PM calls on stopping water pollution
Concerned over how rivers are treated with "shocking disregard", Prime Minister Manmohan Singh on Thursday called for a focused strategy to ensure that the cities stop polluting rivers.
The day is not far when the cause of increasing loss of lives would be because of the polluted rivers. The way the rivers were treated might well turn them into one. Singh said that the dirty water was a major cause of childhood mortality in the country besided hurting the quality of farm produce.
"We worship our rivers, yet we treat them with shocking disregard. The fact is that almost every river in our country is getting increasingly polluted," Singh said while inaugurating a 'World Water Day' function that included among audience several Union ministers and water experts.
Singh said cities must become water efficient and invest in managing and treating their waste water. He emphasised on the need of a new water management paradigm involving cost-effective technologies which will recycle and reuse water and waste.
The Prime Minister's remarks came two days after the World Wildlife Fund (WWF) said in a new study that two Indian rivers-Ganges and Indus-are among the world's top 10 rivers at risk threatening livelihoods of people along its banks in India, Bangladesh and Pakistan.
Programmes like Ganga Action Plan were reviewed while emphasising the need to adopt Gandhian principle of utilising water according to one's need.
The Ganga Action Plan completes over 20 years and the National River Conservation Plan completes ten years.
Affirming the Karnataka government's commitment to strict implementation of the proposed "anti-conversion law", state Home Minister Araga Jnanendra on Tuesday said it is not against any religion, but religious conversion by force or through inducement has no place under the legislation. Trying to allay the fears of the Christian community, the Minister clarified that there is nothing in the proposed legislation that curtails the constitutionally provided religious rights.
Punjab Congress president Amarinder Singh Raja Warring on Tuesday hit out at the Bhagwant Mann-led Aam Aadmi Party government for rushing to the Centre for additional security forces to handle the challenges faced by the state. “We stand vindicated as the state has rushed to the Centre for security assistance to make up for its lack of experience,” he said.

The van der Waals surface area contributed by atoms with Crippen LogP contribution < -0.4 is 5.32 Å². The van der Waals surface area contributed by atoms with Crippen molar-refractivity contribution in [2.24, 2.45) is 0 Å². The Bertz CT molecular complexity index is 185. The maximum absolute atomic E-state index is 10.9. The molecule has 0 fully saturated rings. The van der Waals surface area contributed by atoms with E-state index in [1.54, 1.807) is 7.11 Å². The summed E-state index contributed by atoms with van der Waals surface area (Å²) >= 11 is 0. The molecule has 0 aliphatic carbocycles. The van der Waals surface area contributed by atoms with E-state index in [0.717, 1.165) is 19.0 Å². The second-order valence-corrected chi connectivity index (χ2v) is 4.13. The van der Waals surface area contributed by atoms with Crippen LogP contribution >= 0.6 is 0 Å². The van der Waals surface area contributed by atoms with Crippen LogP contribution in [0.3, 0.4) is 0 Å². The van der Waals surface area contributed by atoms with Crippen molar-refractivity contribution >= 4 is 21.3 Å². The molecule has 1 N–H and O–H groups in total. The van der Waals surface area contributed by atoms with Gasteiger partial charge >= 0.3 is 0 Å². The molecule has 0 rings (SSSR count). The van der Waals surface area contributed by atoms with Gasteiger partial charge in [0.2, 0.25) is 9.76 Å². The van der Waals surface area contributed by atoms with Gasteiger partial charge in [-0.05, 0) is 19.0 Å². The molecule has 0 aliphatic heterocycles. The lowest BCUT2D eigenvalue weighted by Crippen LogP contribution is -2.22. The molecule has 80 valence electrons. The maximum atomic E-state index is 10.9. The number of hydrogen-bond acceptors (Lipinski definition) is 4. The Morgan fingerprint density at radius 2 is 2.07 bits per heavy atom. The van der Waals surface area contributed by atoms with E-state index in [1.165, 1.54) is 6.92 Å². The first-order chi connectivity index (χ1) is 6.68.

Tomato prices in Karnataka, especially in Bengaluru, have crossed ₹100 per kilogram, forcing many consumers to discard the crop from their shopping list, news agency IANS reported. Malls and independent vegetable shops are pricing tomatoes well above ₹100 per kg. Now, the shortage in supply is skyrocketing prices in the city, which is a domino effect is hitting hotel chains and establishments which sell dishes using tomatoes like sambar or rasam.
The Karnataka State Election Commission on Tuesday told the High Court of Karnataka that the State government had taken away its powers making it unable to hold elections to Zilla Panchayat and Taluk Panchayats as mandated by the Supreme Court. A vacation division bench of the High Court comprising Justice SG Pandit and Justice MG Uma heard the Election Commission's petition today. The EC had challenged this before the High Court.
The Noida authority is set to develop villages with a budget of ₹24 crore. It will repair and construct roads, drains footpaths and green spaces with the allocated fund. Earlier, villagers demanded development at par with city sectors. Following their demand, the Noida authority sanctioned ₹24 crore to be spent on 33 different projects to be completed by November 2022.